Oregon and NYC Advance Ban the Box Legislation

Posted: June 16, 2015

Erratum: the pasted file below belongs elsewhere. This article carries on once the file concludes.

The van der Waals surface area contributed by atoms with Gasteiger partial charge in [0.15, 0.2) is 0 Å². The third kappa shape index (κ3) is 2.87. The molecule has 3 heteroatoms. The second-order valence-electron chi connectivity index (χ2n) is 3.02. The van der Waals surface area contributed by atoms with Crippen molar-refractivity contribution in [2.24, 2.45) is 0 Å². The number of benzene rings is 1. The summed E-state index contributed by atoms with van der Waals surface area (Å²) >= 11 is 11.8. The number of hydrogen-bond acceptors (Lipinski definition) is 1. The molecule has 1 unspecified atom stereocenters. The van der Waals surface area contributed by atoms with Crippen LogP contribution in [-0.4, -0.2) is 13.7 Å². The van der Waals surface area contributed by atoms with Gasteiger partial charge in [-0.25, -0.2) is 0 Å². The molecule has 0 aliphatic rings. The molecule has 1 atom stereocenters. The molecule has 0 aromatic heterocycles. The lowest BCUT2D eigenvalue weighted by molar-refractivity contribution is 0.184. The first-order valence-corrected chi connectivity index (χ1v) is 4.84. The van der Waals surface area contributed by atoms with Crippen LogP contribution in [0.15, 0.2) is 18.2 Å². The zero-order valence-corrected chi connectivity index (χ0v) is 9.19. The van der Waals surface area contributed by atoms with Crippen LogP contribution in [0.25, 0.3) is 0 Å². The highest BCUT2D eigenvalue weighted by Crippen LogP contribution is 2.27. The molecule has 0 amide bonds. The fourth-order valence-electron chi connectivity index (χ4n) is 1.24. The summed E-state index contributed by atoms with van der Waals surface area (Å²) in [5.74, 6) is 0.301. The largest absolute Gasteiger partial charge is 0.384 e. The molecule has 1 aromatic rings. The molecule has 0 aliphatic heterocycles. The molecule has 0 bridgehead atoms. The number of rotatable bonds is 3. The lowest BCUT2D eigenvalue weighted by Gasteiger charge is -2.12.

2015 is proving to be an active year as it relates to legislation passed impacting employers and their hiring processes. In particular, ban the box laws have continued to advance at the city, county and state level creating a convoluted patchwork of laws that poses numerous challenges for multijurisdictional employers. Two jurisdictions – Oregon and New York City – have recently taken notable steps towards enacting ban the box legislation. Oregon On June 16, HB 3025 took a step forward as the Oregon House of Representatives voted to repass the bill with the Senate amendments intact. HB 3025 is now currently awaiting enrollment. The current version of this legislation represents a far more “traditional” version of a ban the box law that strictly focuses on the timing of the criminal history inquiry. Under the legislation, employers are prohibited from excluding an individual from an initial interview based solely on the existence of a past criminal conviction. Essentially employers may not require individuals to disclose criminal conviction information on an employment application, prior to an initial interview or, if no interview is conducted, prior to extending a conditional offer of employment. The legislation does not prevent employers from considering an individual’s criminal conviction history when making a hiring decision and does not mandate any additional requirements during the adverse action process. There are several exemptions under HB 3025, including if the consideration of criminal history is required by federal, state or local law. UPDATE: Governor Kate Brown signed the bill into law on June 25th. The Ban the Box law will take effect on January 1, 2016. New York City The New York City Council has been particularly active the last few months, passing numerous items of legislation that impact private employers. (See prior Compliance Corner posts addressing the prohibition of the use of credit history information and the new employment discrimination testing program). On June 10th, the NYC Council passed Int 0318-2014 with a vote of 45-5. This ban the box legislation is relatively broad compared with more traditional ban the box laws that simply govern the timing of the criminal history inquiry in the hiring process. Note: Mayor de Blasio has not yet signed the legislation as of the date of this article; therefore, this law is not currently in effect. The law will become effective 120 days after the Mayor’s signature. Under the newly passed legislation – which applies to companies with four or more employees – employers are prohibited from inquiring into pending arrest information or criminal conviction records until after a conditional offer of employment is extended. Employers are also barred from conducting a search of publicly available records or obtaining a criminal background check until the conditional offer stage. The legislation also imposes numerous requirements if an employer is considering taking adverse action based on the individual’s arrest or conviction record. Specifically, the legislation requires the employer to provide a written copy of the inquiry to the applicant, perform an analysis as outlined by Article 23-A and provide a copy of that analysis to the applicant. Once those steps are completed, the employer must hold the position open and wait at least three business days to allow the applicant time to respond. Employers are also barred from publishing or circulating any job advertisement that directly or indirectly notes that individuals with criminal history may not be eligible for employment. The legislation contains certain exemptions such as those employers that have a state, federal or local law that requires criminal background checks and police or peace officers.1